## Flat Surfaces

Billiards and Flat Surfaces - Sabbatical Report Part I

S. Allen Broughton, Rose - Hulman Institute of
Technology (presenter)

October 1, 2008

**Rose Math Seminar**

**Abstract: **What do flat surfaces like a cube or icosahedron have to do with billiards? The billiard question is simply: If you hit a billiard on a polygonally shaped billiard table and it continues indefinitely, will it eventually get near to every point on the table? The answer is fairly easy for rectangular shaped tables but more complicated for other shapes. In this talk we will discuss how flat surfaces arise from the discussion of billiards and look at some of the properties of flat surfaces, including a suitable interpretation of Euler's formula. This talk is the first of two sabbatical report talks from Professor Broughton's sabbatical at Indiana University last spring. The first talk is a motivational introduction to flat surfaces and is intended for a general audience of Rose faculty and students. The second talk, to be given later in the year, will discuss additional concepts and problems about flat surfaces suitable for undergraduate research topics.

#### Lecture and other materials

### Voronoi Tesselations, Delaunay Tesselations
and Flat Surfaces - Sabbatical Report Part II

S. Allen Broughton, Rose - Hulman Institute of
Technology (presenter)

Decmeber 10, 2008

**Rose Math Seminar**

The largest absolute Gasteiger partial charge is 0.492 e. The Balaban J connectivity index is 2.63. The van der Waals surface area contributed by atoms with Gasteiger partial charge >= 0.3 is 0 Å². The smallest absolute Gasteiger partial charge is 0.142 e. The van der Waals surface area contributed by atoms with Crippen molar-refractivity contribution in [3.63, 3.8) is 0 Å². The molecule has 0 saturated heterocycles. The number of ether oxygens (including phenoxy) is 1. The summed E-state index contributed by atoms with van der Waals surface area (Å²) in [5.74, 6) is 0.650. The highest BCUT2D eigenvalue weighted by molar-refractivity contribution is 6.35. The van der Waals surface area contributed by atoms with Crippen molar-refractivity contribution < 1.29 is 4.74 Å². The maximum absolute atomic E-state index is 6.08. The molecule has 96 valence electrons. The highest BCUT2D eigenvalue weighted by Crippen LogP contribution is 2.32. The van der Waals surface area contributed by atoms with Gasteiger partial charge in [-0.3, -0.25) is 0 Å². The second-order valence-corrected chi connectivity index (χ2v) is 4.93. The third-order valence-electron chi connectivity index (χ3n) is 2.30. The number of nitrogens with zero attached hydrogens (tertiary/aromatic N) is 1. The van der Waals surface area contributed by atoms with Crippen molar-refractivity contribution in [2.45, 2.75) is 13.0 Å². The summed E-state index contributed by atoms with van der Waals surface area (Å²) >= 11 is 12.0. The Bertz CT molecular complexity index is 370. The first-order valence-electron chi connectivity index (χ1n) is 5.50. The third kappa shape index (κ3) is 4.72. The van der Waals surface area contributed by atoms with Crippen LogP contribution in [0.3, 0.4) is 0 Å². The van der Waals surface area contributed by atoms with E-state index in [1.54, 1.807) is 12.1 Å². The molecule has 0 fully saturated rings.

**Abstract:** Voronoi tessellations are all about us. In crystallography, the can be used to define a unit cell. In coding theory the can be used measure effectiveness of detection and correction of errors in transmission. The sizes of the cells can give us information about uniform placement of points on a sphere such as satellites in the sky. Delaunay tessellations are dual to Voronoi tessellations and have their own uses. In the first part of this talk we will give some examples of the tessellations and discuss algorithms for determining them. In the second part of the talk we will look at how these tessellations can be used to understand the geometry of flat surfaces, such as a cube or icosahedron.

This talk is the second of two sabbatical report talks from Professor Broughton's sabbatical at Indiana University last spring. The first talk "Billiards and Flat Surfaces" was a motivational introduction to flat surfaces intended for a general audience. This second talk, will discusses additional geometrical concepts and problems about flat surfaces suitable for undergraduate research.

#### Lecture and other materials

Email: allen.broughton@rose-hulman.edu
Webpage: http://www.rose-hulman.edu/~brought/
This page last updated on 1 Oct 08.